Luvena Kopp is a doctoral candidate and a research fellow (wissenschaftliche Mitarbeiterin) in the Department of American Studies at the University of Tübingen. She earned her Magistra Artium in American Studies and Theatre, Film, and Media Studies from Goethe University in Frankfurt. Her research interests include figurational sociology (particularly the concepts of Pierre Bourdieu and Norbert Elias), and African American literature and culture. Luvena Kopp is a member of the Norbert Elias Figurational Research Network. She was also a Fulbright Fellow at New York University where she studied with Professors Ed Guerrero, Manthia Diawara, and Awam Ankpa and participated in the 2016 Fulbright American Studies Institute entitled “Why Black Lives Matter: Race and Politics in the U.S,” organized by the San Francisco State University. Her article “Satirizing Satire: Symbolic Violence and Subversion in Spike Lee’s Bamboozled” was published in 2014 in the anthology Post-Soul Satire: Black Identity after Civil Rights, edited by Derek C. Maus and James J. Donahue.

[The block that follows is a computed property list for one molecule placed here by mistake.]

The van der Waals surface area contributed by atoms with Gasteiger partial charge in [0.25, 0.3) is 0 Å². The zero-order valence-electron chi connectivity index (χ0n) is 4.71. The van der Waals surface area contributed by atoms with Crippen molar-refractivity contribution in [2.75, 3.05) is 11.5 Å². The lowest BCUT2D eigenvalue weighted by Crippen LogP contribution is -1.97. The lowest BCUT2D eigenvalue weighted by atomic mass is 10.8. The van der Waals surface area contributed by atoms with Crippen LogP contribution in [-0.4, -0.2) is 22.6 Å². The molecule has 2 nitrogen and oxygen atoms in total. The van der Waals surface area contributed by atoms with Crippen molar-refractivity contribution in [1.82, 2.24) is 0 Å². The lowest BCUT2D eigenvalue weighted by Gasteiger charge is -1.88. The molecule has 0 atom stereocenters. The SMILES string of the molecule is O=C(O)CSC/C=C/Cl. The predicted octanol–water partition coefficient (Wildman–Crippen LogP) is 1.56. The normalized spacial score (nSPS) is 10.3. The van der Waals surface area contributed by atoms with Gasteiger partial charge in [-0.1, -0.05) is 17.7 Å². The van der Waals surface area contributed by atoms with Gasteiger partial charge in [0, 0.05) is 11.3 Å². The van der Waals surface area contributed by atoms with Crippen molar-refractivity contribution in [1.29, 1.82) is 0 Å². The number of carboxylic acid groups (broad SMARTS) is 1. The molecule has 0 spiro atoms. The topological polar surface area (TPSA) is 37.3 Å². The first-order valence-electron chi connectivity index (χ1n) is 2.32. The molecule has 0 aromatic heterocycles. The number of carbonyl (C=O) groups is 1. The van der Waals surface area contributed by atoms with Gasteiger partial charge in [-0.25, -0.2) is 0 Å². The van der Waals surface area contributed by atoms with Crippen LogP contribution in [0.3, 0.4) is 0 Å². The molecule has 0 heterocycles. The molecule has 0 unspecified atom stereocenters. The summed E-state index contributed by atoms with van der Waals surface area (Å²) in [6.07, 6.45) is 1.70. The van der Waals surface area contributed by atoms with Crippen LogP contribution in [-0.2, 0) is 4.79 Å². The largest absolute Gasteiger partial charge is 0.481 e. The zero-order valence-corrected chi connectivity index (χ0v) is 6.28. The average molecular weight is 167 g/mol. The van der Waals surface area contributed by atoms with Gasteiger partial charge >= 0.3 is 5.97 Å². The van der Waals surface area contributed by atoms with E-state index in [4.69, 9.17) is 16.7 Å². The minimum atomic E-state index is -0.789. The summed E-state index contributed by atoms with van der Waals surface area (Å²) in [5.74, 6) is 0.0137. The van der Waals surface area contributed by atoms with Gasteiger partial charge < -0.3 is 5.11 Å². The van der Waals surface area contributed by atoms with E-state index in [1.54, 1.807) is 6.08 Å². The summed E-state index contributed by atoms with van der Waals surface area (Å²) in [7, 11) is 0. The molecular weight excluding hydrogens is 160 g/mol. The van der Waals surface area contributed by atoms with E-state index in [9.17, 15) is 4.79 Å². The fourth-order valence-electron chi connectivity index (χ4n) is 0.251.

Martin Berger is Professor of History of Art and Visual Culture at the University of California, Santa Cruz. He specializes in nineteenth- and twentieth-century US art and culture, with a particular focus on the construction of gender and race. He has held fellowships at the Smithsonian Institution, Stanford Humanities Center, and National Humanities Center. He is the author of three books and an exhibition catalog: Man Made: Thomas Eakins and the Construction of Gilded Age Manhood (2000), Sight Unseen: Whiteness and American Visual Culture (2005), Seeing through Race: A Reinterpretation of Civil Rights Photography (2011), and Freedom Now! Forgotten Photographs of the Civil Rights Struggle (2013).